Temporal coupling due to illusory movements in bimanual actions: Evidence from anosognosia for hemiplegia

Lorenzo Pia, Lucia Spinazzola, Marco Rabuffetti, Maurizio Ferrarin, Francesca Garbarini, Alessandro Piedimonte, Jon Driver, Anna Berti

Research output: Contribution to journalArticle


In anosognosia for hemiplegia, patients may claim having performed willed actions with the paralyzed limb despite unambiguous evidence to the contrary. Does this false belief of having moved reflect the functioning of the same mechanisms that govern normal motor performance? Here, we examined whether anosognosics show the same temporal constraints known to exist during bimanual movements in healthy subjects. In these paradigms, when participants simultaneously reach for two targets of different difficulties, the motor programs of one hand affect the execution of the other. In detail, the movement time of the hand going to an easy target (i.e., near and large), while the other is going to a difficult target (i.e., far and small), is slowed with respect to unimanual movements (temporal coupling effect). One right-brain-damaged patient with left hemiplegia and anosognosia, six right-brain-damaged patients with left hemiplegia without anosognosia, and twenty healthy subjects were administered such a bimanual task. We recorded the movement times for easy and difficult targets, both in unimanual (one target) and bimanual (two targets) conditions. We found that, as healthy subjects, the anosognosic patient showed coupling effect. In bimanual asymmetric conditions (when one hand went to the easy target and the other went to the difficult target), the movement time of the non-paralyzed hand going to the easy target was slowed by the 'pretended' movement of the paralyzed hand going to the difficult target. This effect was not present in patients without anosognosia. We concluded that in anosognosic patients, the illusory movements of the paralyzed hand impose to the non-paralyzed hand the same motor constraints that emerge during the actual movements. Our data also support the view that coupling relies on central operations (i.e., activation of intention/programming system), rather than on online information from the periphery.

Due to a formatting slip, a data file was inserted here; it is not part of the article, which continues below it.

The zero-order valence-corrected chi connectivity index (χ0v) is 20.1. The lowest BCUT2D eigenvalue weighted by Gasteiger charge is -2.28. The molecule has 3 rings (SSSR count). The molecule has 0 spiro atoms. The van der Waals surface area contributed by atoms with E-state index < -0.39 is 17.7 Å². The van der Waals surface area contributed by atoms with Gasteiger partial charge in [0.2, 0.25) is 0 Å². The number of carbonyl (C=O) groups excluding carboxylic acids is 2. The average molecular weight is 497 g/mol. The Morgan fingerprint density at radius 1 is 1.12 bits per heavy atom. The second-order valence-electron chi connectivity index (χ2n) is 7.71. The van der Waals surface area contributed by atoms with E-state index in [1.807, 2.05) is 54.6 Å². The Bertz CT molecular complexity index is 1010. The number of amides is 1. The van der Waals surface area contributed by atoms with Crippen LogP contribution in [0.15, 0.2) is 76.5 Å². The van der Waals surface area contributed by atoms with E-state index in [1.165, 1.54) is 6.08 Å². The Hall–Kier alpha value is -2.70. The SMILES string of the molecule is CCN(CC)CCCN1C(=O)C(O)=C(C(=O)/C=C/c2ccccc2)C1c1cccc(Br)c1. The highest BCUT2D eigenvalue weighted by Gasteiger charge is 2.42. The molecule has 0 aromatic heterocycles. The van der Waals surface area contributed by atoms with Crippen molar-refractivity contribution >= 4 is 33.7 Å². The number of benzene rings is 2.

Original languageEnglish
Pages (from-to)1694-1703
Number of pages10
Issue number6
Publication statusPublished - Jun 2013


  • Anosognosia for hemiplegia
  • Bimanual coupling
  • Computers tests
  • Motor awareness
  • Motor intention

ASJC Scopus subject areas

  • Clinical Neurology
  • Neurology
  • Arts and Humanities (miscellaneous)
  • Developmental and Educational Psychology

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